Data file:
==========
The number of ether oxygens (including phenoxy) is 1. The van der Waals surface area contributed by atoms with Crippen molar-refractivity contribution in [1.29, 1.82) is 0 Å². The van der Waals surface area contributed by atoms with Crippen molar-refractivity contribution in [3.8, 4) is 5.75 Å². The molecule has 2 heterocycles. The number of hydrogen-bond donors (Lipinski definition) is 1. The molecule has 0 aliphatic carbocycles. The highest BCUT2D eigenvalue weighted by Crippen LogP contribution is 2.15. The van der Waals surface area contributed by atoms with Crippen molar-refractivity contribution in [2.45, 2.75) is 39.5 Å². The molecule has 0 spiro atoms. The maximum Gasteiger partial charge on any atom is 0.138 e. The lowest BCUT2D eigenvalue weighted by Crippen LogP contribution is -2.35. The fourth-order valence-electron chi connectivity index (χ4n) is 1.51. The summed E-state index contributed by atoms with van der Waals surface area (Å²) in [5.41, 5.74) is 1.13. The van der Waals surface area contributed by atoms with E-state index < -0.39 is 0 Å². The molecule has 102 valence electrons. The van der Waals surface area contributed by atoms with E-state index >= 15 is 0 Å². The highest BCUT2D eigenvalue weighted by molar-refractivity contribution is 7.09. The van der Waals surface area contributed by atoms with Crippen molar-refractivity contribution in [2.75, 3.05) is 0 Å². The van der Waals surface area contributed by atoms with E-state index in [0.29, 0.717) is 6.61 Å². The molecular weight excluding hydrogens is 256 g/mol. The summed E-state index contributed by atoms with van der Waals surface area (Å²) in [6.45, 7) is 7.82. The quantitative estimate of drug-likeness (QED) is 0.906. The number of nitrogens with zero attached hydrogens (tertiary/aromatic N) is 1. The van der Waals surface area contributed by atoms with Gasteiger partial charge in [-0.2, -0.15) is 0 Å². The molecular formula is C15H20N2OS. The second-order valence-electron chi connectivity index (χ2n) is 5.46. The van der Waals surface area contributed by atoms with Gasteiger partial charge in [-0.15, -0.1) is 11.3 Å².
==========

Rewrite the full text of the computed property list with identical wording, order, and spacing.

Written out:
The number of ether oxygens (including phenoxy) is 1. The van der Waals surface area contributed by atoms with Crippen molar-refractivity contribution in [1.29, 1.82) is 0 Å². The van der Waals surface area contributed by atoms with Crippen molar-refractivity contribution in [3.8, 4) is 5.75 Å². The molecule has 2 heterocycles. The number of hydrogen-bond donors (Lipinski definition) is 1. The molecule has 0 aliphatic carbocycles. The highest BCUT2D eigenvalue weighted by Crippen LogP contribution is 2.15. The van der Waals surface area contributed by atoms with Crippen molar-refractivity contribution in [2.45, 2.75) is 39.5 Å². The molecule has 0 spiro atoms. The maximum Gasteiger partial charge on any atom is 0.138 e. The lowest BCUT2D eigenvalue weighted by Crippen LogP contribution is -2.35. The fourth-order valence-electron chi connectivity index (χ4n) is 1.51. The summed E-state index contributed by atoms with van der Waals surface area (Å²) in [5.41, 5.74) is 1.13. The van der Waals surface area contributed by atoms with E-state index < -0.39 is 0 Å². The molecule has 102 valence electrons. The van der Waals surface area contributed by atoms with E-state index >= 15 is 0 Å². The highest BCUT2D eigenvalue weighted by molar-refractivity contribution is 7.09. The van der Waals surface area contributed by atoms with Crippen molar-refractivity contribution in [2.75, 3.05) is 0 Å². The van der Waals surface area contributed by atoms with E-state index in [0.29, 0.717) is 6.61 Å². The molecular weight excluding hydrogens is 256 g/mol. The summed E-state index contributed by atoms with van der Waals surface area (Å²) in [6.45, 7) is 7.82. The quantitative estimate of drug-likeness (QED) is 0.906. The number of nitrogens with zero attached hydrogens (tertiary/aromatic N) is 1. The van der Waals surface area contributed by atoms with Gasteiger partial charge in [-0.2, -0.15) is 0 Å². The molecular formula is C15H20N2OS. The second-order valence-electron chi connectivity index (χ2n) is 5.46. The van der Waals surface area contributed by atoms with Gasteiger partial charge in [-0.15, -0.1) is 11.3 Å².